In a move that could lead to a new milestone in the worldwide AIDS epidemic, an advisory panel to the Food and Drug Administration has for the first time backed a drug to prevent HIV infection in healthy people.
"Today is an exciting day for HIV prevention," Dr. Kenneth Mayer of the nonprofit Fenway Institute said after the committee voted, according to Reuters.
"Although (Truvada) is not a panacea, this approach can prevent many new infections and could dramatically impact HIV transmission worldwide," he said.
According to the New York Times, on Thursday, after evaluating studies of the once-a-day pill and hearing scientific presentations, the panel recommended that Truvada be prescribed for people at high risk of infection, like gay men who have multiple sex partners, especially those who do not always use condoms, and people in relationships with someone who is H.I.V.-positive.
Young black men who have sex with other men are at highest risk.
Matthew Rose, a membership coordinator for the National Lesbian & Gay Journalists Association, who described himself to the panel as “a young, H.I.V.-negative black man” gave the advisory panel a glimpse into those at highest risk, the Times reported.
Growing up gay in Washington, D.C., he said, young men have their sexual debut at 16 and are H.I.V.-positive by 25. Facing that reality, many want another layer of protection, Rose said.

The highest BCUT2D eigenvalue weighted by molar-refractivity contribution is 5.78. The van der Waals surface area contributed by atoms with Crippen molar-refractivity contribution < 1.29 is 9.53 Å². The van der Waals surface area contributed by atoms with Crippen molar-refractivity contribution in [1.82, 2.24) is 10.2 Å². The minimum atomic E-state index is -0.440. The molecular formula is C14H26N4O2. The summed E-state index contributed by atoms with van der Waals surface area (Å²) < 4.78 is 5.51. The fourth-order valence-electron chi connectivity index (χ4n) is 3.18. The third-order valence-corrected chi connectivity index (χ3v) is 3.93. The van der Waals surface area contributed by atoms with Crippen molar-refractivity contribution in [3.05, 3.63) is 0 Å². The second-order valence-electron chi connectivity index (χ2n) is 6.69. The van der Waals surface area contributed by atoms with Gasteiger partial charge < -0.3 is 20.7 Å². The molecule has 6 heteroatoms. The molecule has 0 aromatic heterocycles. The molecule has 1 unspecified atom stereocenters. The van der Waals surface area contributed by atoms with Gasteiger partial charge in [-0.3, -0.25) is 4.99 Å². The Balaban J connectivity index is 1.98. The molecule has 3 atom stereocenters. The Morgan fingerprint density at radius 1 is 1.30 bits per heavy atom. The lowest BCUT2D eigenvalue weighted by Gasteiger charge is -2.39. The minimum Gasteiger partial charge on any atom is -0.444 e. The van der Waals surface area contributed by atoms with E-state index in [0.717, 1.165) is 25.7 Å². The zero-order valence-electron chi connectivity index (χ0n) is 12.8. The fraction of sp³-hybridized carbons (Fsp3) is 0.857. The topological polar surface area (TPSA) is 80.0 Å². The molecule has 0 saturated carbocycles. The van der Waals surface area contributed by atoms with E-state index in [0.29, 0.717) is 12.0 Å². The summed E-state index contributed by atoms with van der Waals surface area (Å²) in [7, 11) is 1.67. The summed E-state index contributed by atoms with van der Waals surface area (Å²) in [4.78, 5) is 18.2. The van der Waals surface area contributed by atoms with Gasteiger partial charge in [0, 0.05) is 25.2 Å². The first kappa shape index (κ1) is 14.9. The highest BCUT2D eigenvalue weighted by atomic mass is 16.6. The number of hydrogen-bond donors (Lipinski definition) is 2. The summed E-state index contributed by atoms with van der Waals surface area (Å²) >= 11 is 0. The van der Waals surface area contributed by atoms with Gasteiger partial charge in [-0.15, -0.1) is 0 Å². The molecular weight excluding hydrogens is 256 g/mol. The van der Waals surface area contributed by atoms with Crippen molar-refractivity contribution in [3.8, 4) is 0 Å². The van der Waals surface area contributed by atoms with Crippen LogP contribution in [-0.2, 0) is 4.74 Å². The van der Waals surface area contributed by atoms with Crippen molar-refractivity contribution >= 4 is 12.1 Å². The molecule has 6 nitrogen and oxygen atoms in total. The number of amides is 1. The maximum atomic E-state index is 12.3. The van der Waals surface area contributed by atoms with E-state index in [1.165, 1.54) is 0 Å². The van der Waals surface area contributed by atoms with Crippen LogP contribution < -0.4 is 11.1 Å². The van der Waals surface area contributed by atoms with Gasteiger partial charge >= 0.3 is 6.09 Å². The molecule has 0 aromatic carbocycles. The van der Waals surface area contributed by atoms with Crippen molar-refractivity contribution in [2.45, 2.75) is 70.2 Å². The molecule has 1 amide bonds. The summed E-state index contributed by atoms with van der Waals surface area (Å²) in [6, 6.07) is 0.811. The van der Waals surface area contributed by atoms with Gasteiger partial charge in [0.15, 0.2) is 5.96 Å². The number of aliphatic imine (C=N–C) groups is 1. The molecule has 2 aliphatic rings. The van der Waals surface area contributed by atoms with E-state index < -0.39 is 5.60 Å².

He said he and many of his friends were excited about the prospect of a preventive drug:
“I ask you to give my community another option,” he told the panel. “We’re not saying it will end the epidemic. But give people options and choices that will work for them, things science tells us will give us a chance.”
And what does science say? Tests show that new drug Truvada, if taken daily, can reduce the chance of contracting the virus by 44 per cent.
Studies from 2010 showed that Truvada, which contains two antiviral drugs and sold by Gilead Sciences, based in Foster City, Calif. , reduced the risk of HIV in healthy gay men - and among HIV-negative heterosexual partners of people who are HIV positive - by between 44% and 73%, the BBC reported.
Though it is used alone for prevention, it must be taken along with other antivirals to treat H.I.V.
First approved in 2004, it quickly became one of the best-selling H.I.V. drugs.
Reuters reports that nearly 1.2 million Americans are infected with HIV. But clinical research, which shows Truvada to be effective at preventing the spread of HIV among people who take the pill daily, has raised hopes that the United States could stem the growth of a national HIV epidemic that has stubbornly generated 50,000 new infection cases a year for the past two decades.
But not everyone is excited. Take Dr. Lauren Wood of the National Cancer Institute for instance. Wood said she voted against all preventive applications because clinical studies did not measure the dangers of drug-related renal problems among black people, who are among the hardest impacted by HIV infection and the most susceptible to kidney problems linked to AIDS drugs.
"I don't think that is adequate when you're talking about the population that is most at risk," she told Reuters.
Others cringe at Truvada's $14,000 a year price tag. They think people may now treat it like a "a party drug" for weekend use, raising the danger of increasing HIV drug resistance and making the treatment harder to obtain for people who are infected with HIV.
Still, many say the widespread benefits outweigh the harm.
"This brings us closer to a watershed for global HIV prevention efforts," said Mitchell Warren, executive director of the Aids Vaccine Advocacy Coalition, after the vote, according to the BBC.
The FDA is expected to make its decision by 15 June.